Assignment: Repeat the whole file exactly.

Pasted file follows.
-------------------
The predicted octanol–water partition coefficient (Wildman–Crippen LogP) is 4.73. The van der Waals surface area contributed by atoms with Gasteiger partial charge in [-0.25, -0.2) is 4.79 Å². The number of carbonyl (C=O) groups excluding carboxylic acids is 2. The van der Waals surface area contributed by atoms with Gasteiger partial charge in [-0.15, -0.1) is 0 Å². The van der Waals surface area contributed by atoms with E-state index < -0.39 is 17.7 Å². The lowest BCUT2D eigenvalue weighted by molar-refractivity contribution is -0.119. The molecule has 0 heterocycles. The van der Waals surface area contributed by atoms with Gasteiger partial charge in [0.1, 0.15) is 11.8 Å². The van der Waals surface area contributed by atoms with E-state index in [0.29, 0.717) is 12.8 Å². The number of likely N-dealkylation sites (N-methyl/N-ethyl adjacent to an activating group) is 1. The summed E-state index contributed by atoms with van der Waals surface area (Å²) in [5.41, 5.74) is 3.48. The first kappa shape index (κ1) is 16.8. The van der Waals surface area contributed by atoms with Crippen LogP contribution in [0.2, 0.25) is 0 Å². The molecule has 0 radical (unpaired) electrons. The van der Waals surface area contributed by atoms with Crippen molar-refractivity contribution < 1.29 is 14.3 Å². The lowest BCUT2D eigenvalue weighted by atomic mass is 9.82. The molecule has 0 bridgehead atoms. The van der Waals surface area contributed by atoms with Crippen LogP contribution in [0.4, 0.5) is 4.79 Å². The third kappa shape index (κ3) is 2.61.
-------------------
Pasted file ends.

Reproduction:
The predicted octanol–water partition coefficient (Wildman–Crippen LogP) is 4.73. The van der Waals surface area contributed by atoms with Gasteiger partial charge in [-0.25, -0.2) is 4.79 Å². The number of carbonyl (C=O) groups excluding carboxylic acids is 2. The van der Waals surface area contributed by atoms with Gasteiger partial charge in [-0.15, -0.1) is 0 Å². The van der Waals surface area contributed by atoms with E-state index < -0.39 is 17.7 Å². The lowest BCUT2D eigenvalue weighted by molar-refractivity contribution is -0.119. The molecule has 0 heterocycles. The van der Waals surface area contributed by atoms with Gasteiger partial charge in [0.1, 0.15) is 11.8 Å². The van der Waals surface area contributed by atoms with E-state index in [0.29, 0.717) is 12.8 Å². The number of likely N-dealkylation sites (N-methyl/N-ethyl adjacent to an activating group) is 1. The summed E-state index contributed by atoms with van der Waals surface area (Å²) in [5.41, 5.74) is 3.48. The first kappa shape index (κ1) is 16.8. The van der Waals surface area contributed by atoms with Crippen LogP contribution in [0.2, 0.25) is 0 Å². The molecule has 0 radical (unpaired) electrons. The van der Waals surface area contributed by atoms with Crippen molar-refractivity contribution < 1.29 is 14.3 Å². The lowest BCUT2D eigenvalue weighted by atomic mass is 9.82. The molecule has 0 bridgehead atoms. The van der Waals surface area contributed by atoms with Crippen LogP contribution in [0.4, 0.5) is 4.79 Å². The third kappa shape index (κ3) is 2.61.